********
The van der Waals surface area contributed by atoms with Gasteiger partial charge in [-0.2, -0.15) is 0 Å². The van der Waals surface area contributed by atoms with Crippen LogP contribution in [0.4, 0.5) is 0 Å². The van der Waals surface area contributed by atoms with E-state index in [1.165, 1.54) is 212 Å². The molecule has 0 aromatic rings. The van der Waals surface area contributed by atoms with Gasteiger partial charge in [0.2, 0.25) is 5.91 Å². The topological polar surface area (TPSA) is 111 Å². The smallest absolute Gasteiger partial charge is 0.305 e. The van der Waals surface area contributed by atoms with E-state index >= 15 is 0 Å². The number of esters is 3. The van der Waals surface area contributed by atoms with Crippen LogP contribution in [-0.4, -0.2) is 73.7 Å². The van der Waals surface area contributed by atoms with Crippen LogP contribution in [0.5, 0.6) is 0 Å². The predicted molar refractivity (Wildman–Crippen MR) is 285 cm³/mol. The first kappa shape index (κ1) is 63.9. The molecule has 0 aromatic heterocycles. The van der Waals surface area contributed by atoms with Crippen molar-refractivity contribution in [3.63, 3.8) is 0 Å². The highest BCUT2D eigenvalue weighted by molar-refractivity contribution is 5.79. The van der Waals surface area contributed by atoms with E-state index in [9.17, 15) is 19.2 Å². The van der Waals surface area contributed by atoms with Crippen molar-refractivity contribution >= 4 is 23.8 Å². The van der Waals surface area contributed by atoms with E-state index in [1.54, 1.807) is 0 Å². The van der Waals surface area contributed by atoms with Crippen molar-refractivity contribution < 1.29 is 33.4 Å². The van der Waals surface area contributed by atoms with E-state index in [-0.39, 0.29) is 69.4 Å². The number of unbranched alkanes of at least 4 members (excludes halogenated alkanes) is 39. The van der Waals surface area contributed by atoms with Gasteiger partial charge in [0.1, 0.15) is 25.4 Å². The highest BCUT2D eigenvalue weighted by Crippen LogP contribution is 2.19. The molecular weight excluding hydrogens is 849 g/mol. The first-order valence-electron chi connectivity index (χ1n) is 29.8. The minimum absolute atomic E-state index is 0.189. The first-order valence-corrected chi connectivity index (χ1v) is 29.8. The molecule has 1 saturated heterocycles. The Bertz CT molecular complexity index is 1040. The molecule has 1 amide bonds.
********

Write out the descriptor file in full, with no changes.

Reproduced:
The van der Waals surface area contributed by atoms with Gasteiger partial charge in [-0.2, -0.15) is 0 Å². The van der Waals surface area contributed by atoms with Crippen LogP contribution in [0.4, 0.5) is 0 Å². The van der Waals surface area contributed by atoms with E-state index in [1.165, 1.54) is 212 Å². The molecule has 0 aromatic rings. The van der Waals surface area contributed by atoms with Gasteiger partial charge in [0.2, 0.25) is 5.91 Å². The topological polar surface area (TPSA) is 111 Å². The smallest absolute Gasteiger partial charge is 0.305 e. The van der Waals surface area contributed by atoms with E-state index >= 15 is 0 Å². The number of esters is 3. The van der Waals surface area contributed by atoms with Crippen LogP contribution in [-0.4, -0.2) is 73.7 Å². The van der Waals surface area contributed by atoms with Crippen LogP contribution in [0.5, 0.6) is 0 Å². The predicted molar refractivity (Wildman–Crippen MR) is 285 cm³/mol. The first kappa shape index (κ1) is 63.9. The molecule has 0 aromatic heterocycles. The van der Waals surface area contributed by atoms with Crippen molar-refractivity contribution in [3.63, 3.8) is 0 Å². The highest BCUT2D eigenvalue weighted by molar-refractivity contribution is 5.79. The van der Waals surface area contributed by atoms with E-state index in [9.17, 15) is 19.2 Å². The van der Waals surface area contributed by atoms with Crippen molar-refractivity contribution >= 4 is 23.8 Å². The van der Waals surface area contributed by atoms with E-state index in [1.54, 1.807) is 0 Å². The van der Waals surface area contributed by atoms with Crippen molar-refractivity contribution < 1.29 is 33.4 Å². The van der Waals surface area contributed by atoms with E-state index in [-0.39, 0.29) is 69.4 Å². The number of unbranched alkanes of at least 4 members (excludes halogenated alkanes) is 39. The van der Waals surface area contributed by atoms with Gasteiger partial charge in [0.1, 0.15) is 25.4 Å². The highest BCUT2D eigenvalue weighted by Crippen LogP contribution is 2.19. The molecular weight excluding hydrogens is 849 g/mol. The first-order valence-electron chi connectivity index (χ1n) is 29.8. The minimum absolute atomic E-state index is 0.189. The first-order valence-corrected chi connectivity index (χ1v) is 29.8. The molecule has 1 saturated heterocycles. The Bertz CT molecular complexity index is 1040. The molecule has 1 amide bonds.